I tried to describe this amazing spectacle of the natural world and came up short. I was rendered speechless with awe and admiration, so I just grabbed this fitting description of the Puerto Princesa Underground River from the official site of the New 7 Wonders of Nature:
“The Puerto Princesa Underground River is located about 50 km north of the city of Puerto Princesa, Palawan, Philippines. It features a limestone karst mountain landscape with an 8.2 km. navigable underground river. A distinguishing feature of the river is that it winds through a cave before flowing directly into the South China Sea. It includes major formations of stalactites and stalagmites, and several large chambers. The lower portion of the river is subject to tidal influences. The underground river is reputed to be the world’s longest. At the mouth of the cave, a clear lagoon is framed by ancient trees growing right to the water's edge. Monkeys, large monitor lizards, and squirrels find their niche on the beach near the cave.”
Although this underground river is a part of a much larger eco-park, the Puerto Princesa Subterranean River National Park, it is a very different world on its own. Featuring major rock formations of stalactites and stalagmites, it is really a beauty to behold.
The inside of the cave is very dark, almost pitch black, and it only adds to the anticipation of what you will see. The boat is made of fiberglass and it is supported by two bamboo poles at each side, so you don’t have to worry about it breaking or capsizing. Plus, you have a life vest for extra precaution. The boat light is the only illumination amidst the darkness, so it is advisable that you bring your own flashlights. This cave is home to a lot of bats and other birds and you have to steer clear of bird droppings.
There are several large chambers that are passable by boat – the “Cathedral” which has the highest ceiling of about 65 meters and showcases different religious figures formed by rocks, including a giant melting candle and the nativity scene; the vegetable section that features rock structures that look like carrots, cabbages, corns, and other plants; and “EDSA,” fondly named after a major in Manila name because it resembles the straight tunnels there.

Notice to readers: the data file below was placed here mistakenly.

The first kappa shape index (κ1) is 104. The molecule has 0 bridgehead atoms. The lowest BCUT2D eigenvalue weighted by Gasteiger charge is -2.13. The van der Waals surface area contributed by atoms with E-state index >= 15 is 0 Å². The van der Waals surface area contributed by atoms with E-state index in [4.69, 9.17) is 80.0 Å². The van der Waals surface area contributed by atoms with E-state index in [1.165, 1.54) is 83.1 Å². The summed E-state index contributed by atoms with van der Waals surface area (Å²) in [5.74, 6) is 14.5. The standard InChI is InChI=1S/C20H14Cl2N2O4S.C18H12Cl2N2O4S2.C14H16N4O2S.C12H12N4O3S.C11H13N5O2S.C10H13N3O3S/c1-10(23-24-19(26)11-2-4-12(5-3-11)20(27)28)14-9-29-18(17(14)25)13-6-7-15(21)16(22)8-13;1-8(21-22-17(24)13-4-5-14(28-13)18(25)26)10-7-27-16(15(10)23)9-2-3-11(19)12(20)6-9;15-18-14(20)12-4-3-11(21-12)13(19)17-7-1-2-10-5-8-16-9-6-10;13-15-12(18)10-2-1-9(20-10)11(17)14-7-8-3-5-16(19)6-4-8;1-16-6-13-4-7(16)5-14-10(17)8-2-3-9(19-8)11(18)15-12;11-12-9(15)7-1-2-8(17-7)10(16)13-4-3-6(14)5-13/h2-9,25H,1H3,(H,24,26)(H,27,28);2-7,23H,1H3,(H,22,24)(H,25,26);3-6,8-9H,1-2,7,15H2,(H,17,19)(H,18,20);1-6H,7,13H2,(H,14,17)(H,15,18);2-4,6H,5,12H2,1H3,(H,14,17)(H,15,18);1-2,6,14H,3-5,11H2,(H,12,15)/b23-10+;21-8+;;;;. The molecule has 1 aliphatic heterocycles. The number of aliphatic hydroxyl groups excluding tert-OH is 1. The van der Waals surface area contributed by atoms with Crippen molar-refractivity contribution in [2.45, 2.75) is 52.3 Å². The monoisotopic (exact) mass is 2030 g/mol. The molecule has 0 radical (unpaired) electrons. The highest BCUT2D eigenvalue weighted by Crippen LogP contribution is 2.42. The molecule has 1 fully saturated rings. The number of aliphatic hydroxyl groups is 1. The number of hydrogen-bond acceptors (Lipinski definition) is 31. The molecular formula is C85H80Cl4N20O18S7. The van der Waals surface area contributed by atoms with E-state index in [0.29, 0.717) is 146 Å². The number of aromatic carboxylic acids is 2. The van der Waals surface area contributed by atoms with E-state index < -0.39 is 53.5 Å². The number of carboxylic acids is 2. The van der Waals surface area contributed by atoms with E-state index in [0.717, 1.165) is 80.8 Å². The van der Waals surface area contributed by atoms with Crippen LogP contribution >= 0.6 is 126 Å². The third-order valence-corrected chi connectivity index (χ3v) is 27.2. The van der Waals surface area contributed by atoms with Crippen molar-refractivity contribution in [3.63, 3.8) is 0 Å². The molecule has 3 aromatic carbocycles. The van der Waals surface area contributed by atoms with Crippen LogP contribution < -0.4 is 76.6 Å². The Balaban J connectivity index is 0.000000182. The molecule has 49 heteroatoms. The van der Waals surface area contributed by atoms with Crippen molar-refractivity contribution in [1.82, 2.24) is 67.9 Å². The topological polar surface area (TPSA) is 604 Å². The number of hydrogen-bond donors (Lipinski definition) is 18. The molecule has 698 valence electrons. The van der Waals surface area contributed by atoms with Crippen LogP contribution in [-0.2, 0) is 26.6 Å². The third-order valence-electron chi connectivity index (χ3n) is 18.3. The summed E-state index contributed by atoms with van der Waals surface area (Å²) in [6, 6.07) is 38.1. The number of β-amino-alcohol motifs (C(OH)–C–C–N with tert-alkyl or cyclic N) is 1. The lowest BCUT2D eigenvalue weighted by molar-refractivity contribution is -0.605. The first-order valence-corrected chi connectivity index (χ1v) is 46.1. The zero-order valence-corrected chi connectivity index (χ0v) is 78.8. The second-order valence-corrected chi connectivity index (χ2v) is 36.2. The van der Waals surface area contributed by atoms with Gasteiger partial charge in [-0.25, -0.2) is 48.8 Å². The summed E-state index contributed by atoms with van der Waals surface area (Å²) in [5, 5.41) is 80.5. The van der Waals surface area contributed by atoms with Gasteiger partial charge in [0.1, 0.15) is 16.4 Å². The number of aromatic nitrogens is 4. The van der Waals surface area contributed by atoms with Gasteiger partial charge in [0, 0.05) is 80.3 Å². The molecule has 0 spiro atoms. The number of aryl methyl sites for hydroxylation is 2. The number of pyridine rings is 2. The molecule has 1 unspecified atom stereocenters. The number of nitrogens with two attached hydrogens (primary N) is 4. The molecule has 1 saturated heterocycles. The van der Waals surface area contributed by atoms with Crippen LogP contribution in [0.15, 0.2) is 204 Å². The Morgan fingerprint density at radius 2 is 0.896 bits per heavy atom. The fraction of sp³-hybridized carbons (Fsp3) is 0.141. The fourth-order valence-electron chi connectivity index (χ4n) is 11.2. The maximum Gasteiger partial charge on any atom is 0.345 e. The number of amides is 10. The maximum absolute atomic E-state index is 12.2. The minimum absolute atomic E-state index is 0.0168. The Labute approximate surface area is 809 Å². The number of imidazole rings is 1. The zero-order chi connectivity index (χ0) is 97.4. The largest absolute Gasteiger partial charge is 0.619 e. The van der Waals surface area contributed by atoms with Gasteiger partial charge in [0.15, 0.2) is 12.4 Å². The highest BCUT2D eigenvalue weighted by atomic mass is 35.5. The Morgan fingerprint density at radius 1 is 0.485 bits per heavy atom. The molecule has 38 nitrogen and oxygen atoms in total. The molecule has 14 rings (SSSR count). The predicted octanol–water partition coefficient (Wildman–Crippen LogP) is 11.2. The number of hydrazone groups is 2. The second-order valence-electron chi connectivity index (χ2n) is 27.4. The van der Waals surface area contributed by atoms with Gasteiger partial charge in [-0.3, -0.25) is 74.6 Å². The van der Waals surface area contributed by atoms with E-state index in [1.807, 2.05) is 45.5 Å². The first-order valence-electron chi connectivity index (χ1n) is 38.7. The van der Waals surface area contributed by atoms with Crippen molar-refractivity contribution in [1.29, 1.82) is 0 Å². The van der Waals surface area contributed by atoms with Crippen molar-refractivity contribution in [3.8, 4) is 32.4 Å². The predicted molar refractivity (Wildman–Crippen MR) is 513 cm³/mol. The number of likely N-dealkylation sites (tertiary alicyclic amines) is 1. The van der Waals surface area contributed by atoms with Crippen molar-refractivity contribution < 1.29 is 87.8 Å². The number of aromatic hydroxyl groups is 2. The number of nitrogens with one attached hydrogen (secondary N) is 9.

It makes me wonder who decided the names of each chamber – they have a wide imagination indeed – and if only I could stay longer on my tour, I would have made some additions. Overall, the trip lasted for almost an hour. It might sound a bit longer than expected, but I can assure you that it’s worth your precious time.
There are more crevices and domes in this underground river than the ones navigable by boat. A second floor was discovered by geologists in 2010, which means there are small waterfalls in the cave. There are also larger bats, bigger chambers, more river channels, and a wider variety of marine creatures found at the other parts of the place. But, the expedition is dangerous due to minimal supply of oxygen and suffocating darkness, so it is not open to the public. You have to get special permission from the local government of Puerto Princess to study these hidden wonders of the cave.
After the tour, you can opt to have a picnic on the beach near the cave, hike through mountain or forest trails, or return to the town port to taste the local cuisine. Puerto Princesa has a rich ecosystem, flora, and fauna for nature-lovers and lovely places for tourists.